Progress in seawater desalination

Progress in seawater desalination

water scarcity - the earth in water dropTwo of the world´s biggest challenges are affordable renewable energy and abundant supply of clean water. Water scarcity is considered to be one of the issues of primary concern for the future.

According to World Health Organisation “A lack of water to meet daily needs is a reality today for one in three people around the world. Globally, the problem is getting worse as cities and populations grow, and the needs for water increase in agriculture, industry and households.” [1]

The World Water Organisation also says only 20 per cent of the global population has access to running tap water.

For industrial processes such as in the textile industry, high volumes of fresh water are consumed[2]. The availability of water and energy, by consensus view of many experts, is the key issue in the future for many industrial processes. Water consumption has become a key topic in sustainability concepts of many large multinational corporations.

On the other hand, there is more than enough water on the planet, mostly in the form of seawater. Seawater contains by average 3.5% of salt, mostly sodium and chloride, and smaller amounts of  calcium, magnesium and sulfates[3]. The salts have to be removed – the process is called desalination.

Various technologies are used for desalination of seawater to convert seawater into fresh water, usable for household, agriculture and industrial processes. Distillation, multistage flash distillation (MSF), and reverse osmosis (RO) are considered as state of the art technologies.
According to Huntington Beach Seawater Desalination Facility, “Desalination has evolved into a viable water supply alternative allowing to tap the largest water reservoir in the world – the ocean. Seawater desalination technology, available for decades, made great strides in many arid areas of the world such as the Middle East, the Mediterranean, and the Caribbean”[4].
Seawater desalination by today´s state of the art technologies is quite expensive, requiring a lot of capital cost for investment and a lot of energy to operate. Ultimately the supply of fresh water is connected with the cost of energy.

world´s largest desalination plant
The world´s largest desalination plant in Saudi Arabia

Today only 1% of the worldwide consumption of fresh water is desalinated water, of which 70% is in the Middle East where the energy to operate desalination plants is comparably cheap, the climate is arid and fresh water is costly[5]. Not surprisingly, the world´s largest desalination plant is located in Saudi Arabia[6]. In the United Arab Emirates (UAE) a high share of the water supply is based on seawater desalination[7]. Despite being a land of desert and sparse rainfall, the UAE is one of the highest water users in the world, with a daily consumption rate of 350 litres a person – 100 litres more than the global average[8].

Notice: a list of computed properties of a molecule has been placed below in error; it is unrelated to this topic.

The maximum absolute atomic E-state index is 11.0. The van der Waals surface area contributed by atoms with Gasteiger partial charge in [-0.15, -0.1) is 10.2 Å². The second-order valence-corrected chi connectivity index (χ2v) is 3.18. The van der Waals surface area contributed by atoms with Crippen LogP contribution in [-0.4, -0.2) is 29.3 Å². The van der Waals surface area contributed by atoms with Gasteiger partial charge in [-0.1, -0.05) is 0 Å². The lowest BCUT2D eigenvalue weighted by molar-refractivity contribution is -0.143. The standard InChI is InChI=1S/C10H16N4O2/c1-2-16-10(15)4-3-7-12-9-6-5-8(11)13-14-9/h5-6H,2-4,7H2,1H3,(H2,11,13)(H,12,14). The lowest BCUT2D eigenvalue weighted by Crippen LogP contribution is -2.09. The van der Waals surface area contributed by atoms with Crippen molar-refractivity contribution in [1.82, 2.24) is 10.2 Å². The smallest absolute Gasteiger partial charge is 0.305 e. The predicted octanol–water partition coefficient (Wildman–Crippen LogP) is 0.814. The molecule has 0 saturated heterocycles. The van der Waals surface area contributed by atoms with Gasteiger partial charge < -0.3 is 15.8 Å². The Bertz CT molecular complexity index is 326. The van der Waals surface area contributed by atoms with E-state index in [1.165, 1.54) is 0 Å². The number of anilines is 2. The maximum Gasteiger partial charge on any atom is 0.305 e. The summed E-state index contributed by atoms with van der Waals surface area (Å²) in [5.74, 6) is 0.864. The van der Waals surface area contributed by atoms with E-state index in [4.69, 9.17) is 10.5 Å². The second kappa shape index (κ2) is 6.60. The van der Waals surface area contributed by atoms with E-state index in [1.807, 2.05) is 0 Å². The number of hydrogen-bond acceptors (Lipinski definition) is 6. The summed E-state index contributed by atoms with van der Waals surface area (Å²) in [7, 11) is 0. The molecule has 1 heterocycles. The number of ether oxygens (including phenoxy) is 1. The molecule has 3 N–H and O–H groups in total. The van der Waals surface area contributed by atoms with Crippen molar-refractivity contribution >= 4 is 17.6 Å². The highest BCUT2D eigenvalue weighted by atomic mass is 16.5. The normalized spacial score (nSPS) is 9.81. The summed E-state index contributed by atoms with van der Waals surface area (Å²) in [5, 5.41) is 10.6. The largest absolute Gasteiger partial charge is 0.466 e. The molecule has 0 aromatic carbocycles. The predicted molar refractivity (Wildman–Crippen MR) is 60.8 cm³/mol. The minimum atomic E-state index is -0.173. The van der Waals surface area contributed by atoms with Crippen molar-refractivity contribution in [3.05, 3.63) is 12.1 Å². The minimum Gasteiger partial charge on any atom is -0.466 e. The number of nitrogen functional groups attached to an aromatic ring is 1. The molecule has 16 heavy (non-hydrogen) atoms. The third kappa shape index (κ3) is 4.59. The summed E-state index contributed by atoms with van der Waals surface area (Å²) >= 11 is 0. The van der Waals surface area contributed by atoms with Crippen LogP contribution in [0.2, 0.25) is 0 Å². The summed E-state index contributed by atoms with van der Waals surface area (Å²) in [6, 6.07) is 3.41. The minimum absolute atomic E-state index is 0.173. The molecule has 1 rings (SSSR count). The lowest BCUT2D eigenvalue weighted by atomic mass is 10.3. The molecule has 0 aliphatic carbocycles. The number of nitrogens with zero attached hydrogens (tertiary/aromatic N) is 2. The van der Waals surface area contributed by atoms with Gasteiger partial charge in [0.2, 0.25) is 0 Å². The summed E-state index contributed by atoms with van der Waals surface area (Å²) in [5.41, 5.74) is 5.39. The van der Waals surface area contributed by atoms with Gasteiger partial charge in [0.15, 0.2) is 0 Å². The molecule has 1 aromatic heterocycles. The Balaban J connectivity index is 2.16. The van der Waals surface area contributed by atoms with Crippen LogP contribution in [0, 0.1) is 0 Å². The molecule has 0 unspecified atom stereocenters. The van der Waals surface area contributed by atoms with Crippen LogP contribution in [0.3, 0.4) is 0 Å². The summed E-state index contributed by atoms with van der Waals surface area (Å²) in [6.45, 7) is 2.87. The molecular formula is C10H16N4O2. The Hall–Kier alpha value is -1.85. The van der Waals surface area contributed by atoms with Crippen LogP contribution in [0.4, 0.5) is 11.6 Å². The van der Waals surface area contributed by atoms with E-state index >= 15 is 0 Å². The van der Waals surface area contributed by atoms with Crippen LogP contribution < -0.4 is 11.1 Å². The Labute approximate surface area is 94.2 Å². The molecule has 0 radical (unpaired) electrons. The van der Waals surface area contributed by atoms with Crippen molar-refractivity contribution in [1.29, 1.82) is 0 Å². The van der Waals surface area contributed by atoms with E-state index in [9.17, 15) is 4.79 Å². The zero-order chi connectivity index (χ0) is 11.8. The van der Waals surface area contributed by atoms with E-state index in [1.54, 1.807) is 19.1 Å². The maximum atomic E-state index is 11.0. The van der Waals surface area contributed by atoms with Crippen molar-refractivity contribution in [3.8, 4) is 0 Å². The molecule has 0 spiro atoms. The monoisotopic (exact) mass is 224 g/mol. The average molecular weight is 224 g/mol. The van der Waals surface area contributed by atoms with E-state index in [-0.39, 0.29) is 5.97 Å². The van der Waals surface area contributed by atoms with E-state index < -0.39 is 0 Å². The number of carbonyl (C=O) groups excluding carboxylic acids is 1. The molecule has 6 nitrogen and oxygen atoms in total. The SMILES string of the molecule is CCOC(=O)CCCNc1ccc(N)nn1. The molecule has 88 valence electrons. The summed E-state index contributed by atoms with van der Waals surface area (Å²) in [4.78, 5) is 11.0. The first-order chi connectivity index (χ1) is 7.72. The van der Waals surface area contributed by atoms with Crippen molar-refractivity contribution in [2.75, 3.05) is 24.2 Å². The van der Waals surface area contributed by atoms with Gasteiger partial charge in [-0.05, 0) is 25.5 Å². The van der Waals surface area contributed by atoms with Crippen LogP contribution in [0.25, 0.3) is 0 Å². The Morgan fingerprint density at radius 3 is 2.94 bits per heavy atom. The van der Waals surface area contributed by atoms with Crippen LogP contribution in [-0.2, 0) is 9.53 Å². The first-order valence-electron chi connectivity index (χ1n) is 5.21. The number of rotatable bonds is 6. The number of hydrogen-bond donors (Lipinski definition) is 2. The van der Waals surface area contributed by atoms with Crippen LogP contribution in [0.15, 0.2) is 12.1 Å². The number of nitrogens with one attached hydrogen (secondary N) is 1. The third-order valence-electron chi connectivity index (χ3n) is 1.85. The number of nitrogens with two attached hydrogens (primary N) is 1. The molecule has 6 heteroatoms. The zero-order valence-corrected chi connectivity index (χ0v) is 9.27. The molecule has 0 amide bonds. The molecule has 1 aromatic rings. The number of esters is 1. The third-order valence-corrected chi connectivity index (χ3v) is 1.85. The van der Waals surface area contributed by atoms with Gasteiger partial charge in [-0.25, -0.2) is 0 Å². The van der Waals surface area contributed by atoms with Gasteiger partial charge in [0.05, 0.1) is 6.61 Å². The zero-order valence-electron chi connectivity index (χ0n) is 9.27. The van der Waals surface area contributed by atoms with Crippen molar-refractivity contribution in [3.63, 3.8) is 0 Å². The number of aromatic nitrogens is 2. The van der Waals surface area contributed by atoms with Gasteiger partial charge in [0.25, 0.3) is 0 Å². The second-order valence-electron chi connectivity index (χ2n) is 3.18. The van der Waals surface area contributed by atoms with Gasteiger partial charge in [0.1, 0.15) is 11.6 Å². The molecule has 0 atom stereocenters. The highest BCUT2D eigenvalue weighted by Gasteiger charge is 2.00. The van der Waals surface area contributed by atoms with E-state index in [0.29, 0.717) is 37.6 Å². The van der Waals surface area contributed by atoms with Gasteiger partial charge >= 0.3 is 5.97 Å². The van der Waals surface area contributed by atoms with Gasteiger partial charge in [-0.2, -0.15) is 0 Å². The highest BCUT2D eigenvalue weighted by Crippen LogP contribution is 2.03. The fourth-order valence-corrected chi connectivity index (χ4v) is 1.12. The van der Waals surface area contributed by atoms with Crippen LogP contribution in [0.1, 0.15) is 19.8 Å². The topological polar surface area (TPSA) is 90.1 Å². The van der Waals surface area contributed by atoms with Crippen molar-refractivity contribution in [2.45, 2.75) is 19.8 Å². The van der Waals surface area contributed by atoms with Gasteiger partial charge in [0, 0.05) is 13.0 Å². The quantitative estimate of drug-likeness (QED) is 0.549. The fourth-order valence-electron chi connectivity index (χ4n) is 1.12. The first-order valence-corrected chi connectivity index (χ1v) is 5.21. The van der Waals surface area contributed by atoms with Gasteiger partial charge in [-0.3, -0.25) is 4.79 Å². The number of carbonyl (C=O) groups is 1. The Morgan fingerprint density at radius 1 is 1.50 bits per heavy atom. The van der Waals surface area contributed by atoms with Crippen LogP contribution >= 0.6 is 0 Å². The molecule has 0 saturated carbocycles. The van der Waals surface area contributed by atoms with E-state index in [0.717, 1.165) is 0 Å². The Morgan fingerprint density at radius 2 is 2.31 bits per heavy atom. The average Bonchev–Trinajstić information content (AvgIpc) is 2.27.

Worldwide, according to Poseidon Resources Corporation, 21.000 desalination plants produce over 13 billion liters of potable water a day, and the installed capacity has grown exponentially over the last 30 years[4].

Reverse Osmosis (RO) desalination, using membranes typically made of polyimide or cellulose acetate, is still comparably expensive because of  high pressure required to operate. The pressure is required to overcome the osmotic pressure of  the ion solution in seawater.

Talking about technical details: the RO membrane typically exhibits a random size aperture distribution in which the maximum-size aperture is small enough to allow passage of water molecules and to disallow the passage of salt ions dissolved in water. The inherent random structure and thickness require comparably high pressures for operations.

RO sea water desalination
sea water desalination by reverse osmosis (RO) process

The productivity, energy use, salt separation efficiency, cost of production and durability of the membranes by and large determine the cost of the desalinated water. Technological improvements in all of these areas in the last two decades are rendering clean water supply from the ocean more affordable.

And the technology moves ahead even further: scientists at MIT have come up with a new approach using a different kind of filtration material for desalination – very thin sheets of graphene[9].

graphene structureGraphene is basically a monolayer sheet of graphite, a well known modification of elemental carbon[10]. The scientists claim the new material graphene would be far more efficient and possibly less expensive than existing desalination systems.